“How pretty is this, mom!” Maanik picked up a sequined black saree from my wardrobe as his choice to wear for the school farewell. The glitter of the fabric reflected in his eyes. “I’ll get a black blouse with a red lattice border to go with it.”
“Of course! That’s a brilliant choice.” I smiled at his stark choice to represent himself. He was not yet ready to change the pronoun he would go by. His learner’s driver licence and passport still had ‘male’ as the gender and he wanted to wait another two years to take the leap, till he could change his identity officially.
The day of his school farewell, accompanied by Ashish and dressed in a slick black saree, Maanik was off to his last battle at school. How was I to know that this would indeed be his last?
Ashish’s mother volunteered to chauffeur them as they rode off, wide-eyed. The school was two curbs away. Even if something untoward were to happen at school, it would be easy for me to go and pick him up.
Late evening, I got a call from a hospital. My worst nightmares had caught up with me. The next time I saw Maanik, he was being wheeled in for emergency surgery.
On their way back from school that evening, their car rammed into a speeding truck at the junction. Ashish and his mother did not survive, but I had hope for my Maanik. He was a fighter all along. I knew he would fight his way through this as well.
My prayers went unanswered. Eleven hours of surgery could not help my son return home unscathed, where he now lay lifeless under a shroud on the floor in the hall next to our devotional shrine. My child, who was just about to begin living. He had not even taken the slightest of steps towards his future and all his dreams had prematurely been quashed.
My eyes roved over towards Param. I could not quite comprehend what I expected to see. I guess I was hoping for a few tears from him.
Across the hall, Param sat with a few men; his head hung in resignation and hands folded to address anyone who walked in. The sound of the paath in the background was a murmur as people thronged in to provide solace, most of whom were Param’s colleagues or friends from elsewhere. Looking at them with their concerned faces, I wondered whether Param was indeed capable of building such kinship with these people or their presence was as superficial as our relationship.
I could not help but feel cynical about their intention of coming. Half of them would have sniggered at Maanik’s queerness, for they never bothered to know who he was. And now, they’d never know.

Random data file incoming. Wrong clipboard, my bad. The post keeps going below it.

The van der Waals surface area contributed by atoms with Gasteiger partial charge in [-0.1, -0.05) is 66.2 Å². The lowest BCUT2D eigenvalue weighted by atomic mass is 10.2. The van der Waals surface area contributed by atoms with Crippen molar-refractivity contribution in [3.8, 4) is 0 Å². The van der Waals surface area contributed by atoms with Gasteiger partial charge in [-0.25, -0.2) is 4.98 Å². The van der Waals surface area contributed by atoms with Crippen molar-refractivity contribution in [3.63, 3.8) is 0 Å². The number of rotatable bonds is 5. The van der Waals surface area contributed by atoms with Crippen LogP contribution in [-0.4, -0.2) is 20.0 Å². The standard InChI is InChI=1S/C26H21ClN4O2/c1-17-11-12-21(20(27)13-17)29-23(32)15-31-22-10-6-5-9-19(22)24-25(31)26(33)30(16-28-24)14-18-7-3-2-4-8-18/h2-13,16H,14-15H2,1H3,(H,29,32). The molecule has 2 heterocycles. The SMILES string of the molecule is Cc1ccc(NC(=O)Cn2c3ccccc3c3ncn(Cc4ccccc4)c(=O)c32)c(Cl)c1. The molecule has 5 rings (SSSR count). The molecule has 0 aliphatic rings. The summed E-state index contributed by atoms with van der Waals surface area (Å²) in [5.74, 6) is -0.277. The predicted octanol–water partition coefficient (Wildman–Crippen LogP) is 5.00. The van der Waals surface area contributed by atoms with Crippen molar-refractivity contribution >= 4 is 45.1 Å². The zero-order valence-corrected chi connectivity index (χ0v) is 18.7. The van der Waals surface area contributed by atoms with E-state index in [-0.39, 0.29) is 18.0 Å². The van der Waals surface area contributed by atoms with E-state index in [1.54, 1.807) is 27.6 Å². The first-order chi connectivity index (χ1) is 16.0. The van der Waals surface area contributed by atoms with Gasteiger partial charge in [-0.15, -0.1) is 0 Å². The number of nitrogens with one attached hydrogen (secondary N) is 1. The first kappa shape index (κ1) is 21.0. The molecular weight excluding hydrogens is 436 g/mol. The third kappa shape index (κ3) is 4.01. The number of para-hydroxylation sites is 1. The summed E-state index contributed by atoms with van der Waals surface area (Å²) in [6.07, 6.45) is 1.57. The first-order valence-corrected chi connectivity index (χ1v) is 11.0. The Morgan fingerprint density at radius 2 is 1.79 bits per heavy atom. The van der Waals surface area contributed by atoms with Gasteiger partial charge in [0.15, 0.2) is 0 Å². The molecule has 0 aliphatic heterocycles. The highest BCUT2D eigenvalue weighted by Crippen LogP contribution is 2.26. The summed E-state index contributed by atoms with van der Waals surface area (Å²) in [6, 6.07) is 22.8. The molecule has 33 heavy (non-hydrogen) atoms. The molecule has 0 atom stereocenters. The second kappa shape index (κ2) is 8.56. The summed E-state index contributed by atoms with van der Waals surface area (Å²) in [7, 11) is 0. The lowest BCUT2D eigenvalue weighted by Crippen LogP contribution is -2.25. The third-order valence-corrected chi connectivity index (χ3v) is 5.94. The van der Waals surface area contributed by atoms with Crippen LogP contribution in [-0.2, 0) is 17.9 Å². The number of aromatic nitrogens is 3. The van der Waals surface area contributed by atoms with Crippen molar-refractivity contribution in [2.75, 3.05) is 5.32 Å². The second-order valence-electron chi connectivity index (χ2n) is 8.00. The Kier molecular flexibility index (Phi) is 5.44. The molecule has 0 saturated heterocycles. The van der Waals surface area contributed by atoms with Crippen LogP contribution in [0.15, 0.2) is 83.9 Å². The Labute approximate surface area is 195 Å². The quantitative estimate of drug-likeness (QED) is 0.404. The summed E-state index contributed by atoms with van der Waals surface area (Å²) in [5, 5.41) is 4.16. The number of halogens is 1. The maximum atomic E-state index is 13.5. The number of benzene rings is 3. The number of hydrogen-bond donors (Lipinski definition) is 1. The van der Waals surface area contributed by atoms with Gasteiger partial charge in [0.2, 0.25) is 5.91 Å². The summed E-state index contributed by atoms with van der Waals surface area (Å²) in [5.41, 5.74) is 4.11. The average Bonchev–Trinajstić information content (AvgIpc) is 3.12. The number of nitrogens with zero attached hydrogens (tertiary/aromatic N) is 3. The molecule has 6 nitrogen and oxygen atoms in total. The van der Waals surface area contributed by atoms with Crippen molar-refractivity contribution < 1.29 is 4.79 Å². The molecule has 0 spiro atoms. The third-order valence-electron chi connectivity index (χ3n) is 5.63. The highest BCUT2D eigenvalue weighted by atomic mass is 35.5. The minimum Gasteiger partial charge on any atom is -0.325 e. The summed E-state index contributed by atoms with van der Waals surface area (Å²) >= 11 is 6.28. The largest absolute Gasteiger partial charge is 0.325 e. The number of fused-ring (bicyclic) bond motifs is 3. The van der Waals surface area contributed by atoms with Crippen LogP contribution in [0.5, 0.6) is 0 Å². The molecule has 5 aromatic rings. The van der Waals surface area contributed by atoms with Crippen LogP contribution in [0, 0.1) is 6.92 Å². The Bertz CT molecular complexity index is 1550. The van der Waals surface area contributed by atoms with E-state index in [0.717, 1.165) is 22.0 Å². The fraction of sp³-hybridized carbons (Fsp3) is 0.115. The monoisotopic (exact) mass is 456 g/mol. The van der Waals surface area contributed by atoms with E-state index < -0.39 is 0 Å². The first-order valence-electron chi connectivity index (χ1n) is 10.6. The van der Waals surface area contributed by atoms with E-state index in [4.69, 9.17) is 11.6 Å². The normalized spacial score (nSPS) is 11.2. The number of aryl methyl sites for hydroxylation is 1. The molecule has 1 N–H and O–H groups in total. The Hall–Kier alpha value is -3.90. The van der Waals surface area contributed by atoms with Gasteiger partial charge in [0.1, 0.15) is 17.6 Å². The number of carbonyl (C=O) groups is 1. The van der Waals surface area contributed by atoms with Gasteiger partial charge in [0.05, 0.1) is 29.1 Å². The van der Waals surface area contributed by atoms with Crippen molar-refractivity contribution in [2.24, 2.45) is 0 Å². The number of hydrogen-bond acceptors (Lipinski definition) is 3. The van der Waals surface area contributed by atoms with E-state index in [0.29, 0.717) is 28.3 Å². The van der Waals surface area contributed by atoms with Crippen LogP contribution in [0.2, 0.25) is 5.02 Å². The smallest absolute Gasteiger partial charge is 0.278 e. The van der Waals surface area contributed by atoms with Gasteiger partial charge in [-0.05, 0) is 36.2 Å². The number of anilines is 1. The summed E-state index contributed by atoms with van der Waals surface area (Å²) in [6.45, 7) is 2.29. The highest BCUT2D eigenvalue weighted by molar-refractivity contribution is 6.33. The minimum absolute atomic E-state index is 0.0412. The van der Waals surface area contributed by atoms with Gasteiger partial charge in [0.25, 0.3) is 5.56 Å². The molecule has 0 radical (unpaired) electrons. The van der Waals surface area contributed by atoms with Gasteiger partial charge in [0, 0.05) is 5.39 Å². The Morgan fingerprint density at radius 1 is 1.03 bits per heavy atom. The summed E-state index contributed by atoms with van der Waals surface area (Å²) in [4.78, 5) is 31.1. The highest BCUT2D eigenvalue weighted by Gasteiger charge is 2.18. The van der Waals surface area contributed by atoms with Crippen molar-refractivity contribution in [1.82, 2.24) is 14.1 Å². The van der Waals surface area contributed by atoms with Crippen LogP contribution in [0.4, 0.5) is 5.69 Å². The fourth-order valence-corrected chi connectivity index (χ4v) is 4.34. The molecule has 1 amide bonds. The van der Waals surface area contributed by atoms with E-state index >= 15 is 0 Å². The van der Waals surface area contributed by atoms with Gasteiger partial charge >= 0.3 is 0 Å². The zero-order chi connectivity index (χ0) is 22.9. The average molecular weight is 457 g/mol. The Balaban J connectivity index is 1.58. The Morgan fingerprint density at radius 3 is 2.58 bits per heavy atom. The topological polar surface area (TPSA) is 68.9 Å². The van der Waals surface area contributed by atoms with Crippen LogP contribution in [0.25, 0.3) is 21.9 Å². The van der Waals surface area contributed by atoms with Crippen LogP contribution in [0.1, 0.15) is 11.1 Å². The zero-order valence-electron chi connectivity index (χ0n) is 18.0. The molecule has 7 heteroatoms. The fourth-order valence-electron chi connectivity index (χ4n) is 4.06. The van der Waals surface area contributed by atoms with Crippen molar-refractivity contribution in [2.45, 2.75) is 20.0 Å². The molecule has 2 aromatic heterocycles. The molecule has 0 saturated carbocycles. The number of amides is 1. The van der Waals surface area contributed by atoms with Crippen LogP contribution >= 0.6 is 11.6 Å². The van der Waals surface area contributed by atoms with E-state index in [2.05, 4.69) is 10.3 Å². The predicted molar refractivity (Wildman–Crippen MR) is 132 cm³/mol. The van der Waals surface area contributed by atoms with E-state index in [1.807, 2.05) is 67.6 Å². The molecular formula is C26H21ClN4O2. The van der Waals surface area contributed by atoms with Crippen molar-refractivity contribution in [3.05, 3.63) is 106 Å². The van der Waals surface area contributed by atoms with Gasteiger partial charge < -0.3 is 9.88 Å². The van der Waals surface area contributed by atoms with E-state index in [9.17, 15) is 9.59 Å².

‘If’ and ‘but’ are simple words, yet they contain so many possibilities. In retrospect, when we deliberate on these words, we register that we could have done so much more—been so much more… for those we love.
In grief, our whole body and all its organs come together in a knot. It does not swallow us whole but keeps gnawing at the insides, tearing us apart in bits and pieces every moment of the day. Such a personal and exhausting experience it can be!
I wasn’t unscathed by what had happened. But was I able to express this to anyone—to Raveena? Every time she looked at me, I could feel her eyes drilling a hole in me. I am certain it wasn’t her intent. I could already see her walking around from one room to another like a ghost, catering to the mechanics of running this household.
Maanik’s absence was like a dark hole. Raveena and I got lost in this void with no hopes of recovery. While I found myself unable to function at all, Raveena would still not give in. During the day, she would run her chores just as she was meant to, and by night all her grief would pour into the room that was once Maanik’s.
Eight months on and this did not change for a day. Sometimes I thought she would drown in her own tears and bury herself in that room.
She would move about the room, touching each item, every piece of clothing, the sheets that once Maanik had used. Often I would hear her whimper, ‘I love you, my baby’ from the half-opened door. I did not have that kind of fortitude!
The false bravado that I had to put up with was not helping. I tried to normalise my days through office work and going out with friends. Though none would bring the subject up, they could see how I was alienating them. In due course, I found myself quietly drinking in my room, most evenings. How many times I tried to walk over to Maanik’s room, reach out for the door knob, but never found the courage to turn it and cross the threshold. What Raveena found easy to do, I could not muster up the nerve to pull off.
But I tried.
Just like today.
I placed my glass of scotch carefully on the coaster and walked towards the hall leading towards Maanik’s room. Turning the doorknob, I pushed the door open and turned the light on. From the doorway, I scanned the room that retained its previous sheen, thanks to Raveena. A room that was in the middle of a transition from a boy’s room to a girl’s. A dresser at the corner was a tiny addition, one that I had not noticed before. My vision blurred and one tear drop after another, it all came pouring out.
Raveena stood a few feet away. I turned around to look at her. The floodgates had opened and an abashed gush of guilt rained from my eyes.
“I am so…so very sorry.” I tried holding my tears, but they had their own will.
She walked over, placed her hand on my cheek as I fell into her arms. Only if I had had such strong arms for my child, too.
Note: Italicised words-
dastaar: headwear associate with Sikhism
paath: the reading of holy scriptures (here referred to Sikh scriptures)
pooja: prayer or worship
Connect with Penmancy:
Penmancy gets a small share of every purchase you make through these links, and every little helps us continue bringing you the reads you love!